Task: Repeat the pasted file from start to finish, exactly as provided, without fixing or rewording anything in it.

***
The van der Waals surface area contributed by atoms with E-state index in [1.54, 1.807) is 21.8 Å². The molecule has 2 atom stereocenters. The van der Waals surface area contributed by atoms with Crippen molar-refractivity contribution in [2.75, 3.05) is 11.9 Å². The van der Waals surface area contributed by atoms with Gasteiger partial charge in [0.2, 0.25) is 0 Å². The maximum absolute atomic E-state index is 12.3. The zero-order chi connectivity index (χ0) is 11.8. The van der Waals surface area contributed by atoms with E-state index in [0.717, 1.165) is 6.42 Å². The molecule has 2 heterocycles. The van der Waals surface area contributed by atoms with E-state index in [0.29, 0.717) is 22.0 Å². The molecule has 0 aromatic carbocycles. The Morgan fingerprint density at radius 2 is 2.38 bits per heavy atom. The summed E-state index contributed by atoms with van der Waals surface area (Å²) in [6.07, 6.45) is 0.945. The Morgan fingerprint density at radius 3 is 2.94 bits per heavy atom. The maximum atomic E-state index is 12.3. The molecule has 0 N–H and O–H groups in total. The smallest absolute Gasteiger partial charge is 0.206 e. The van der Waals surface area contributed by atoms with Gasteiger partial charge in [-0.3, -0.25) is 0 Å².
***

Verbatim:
The van der Waals surface area contributed by atoms with E-state index in [1.54, 1.807) is 21.8 Å². The molecule has 2 atom stereocenters. The van der Waals surface area contributed by atoms with Crippen molar-refractivity contribution in [2.75, 3.05) is 11.9 Å². The van der Waals surface area contributed by atoms with Gasteiger partial charge in [0.2, 0.25) is 0 Å². The maximum absolute atomic E-state index is 12.3. The zero-order chi connectivity index (χ0) is 11.8. The van der Waals surface area contributed by atoms with E-state index in [0.717, 1.165) is 6.42 Å². The molecule has 2 heterocycles. The van der Waals surface area contributed by atoms with E-state index in [0.29, 0.717) is 22.0 Å². The molecule has 0 aromatic carbocycles. The Morgan fingerprint density at radius 2 is 2.38 bits per heavy atom. The summed E-state index contributed by atoms with van der Waals surface area (Å²) in [6.07, 6.45) is 0.945. The Morgan fingerprint density at radius 3 is 2.94 bits per heavy atom. The maximum atomic E-state index is 12.3. The molecule has 0 N–H and O–H groups in total. The smallest absolute Gasteiger partial charge is 0.206 e. The van der Waals surface area contributed by atoms with Gasteiger partial charge in [-0.3, -0.25) is 0 Å².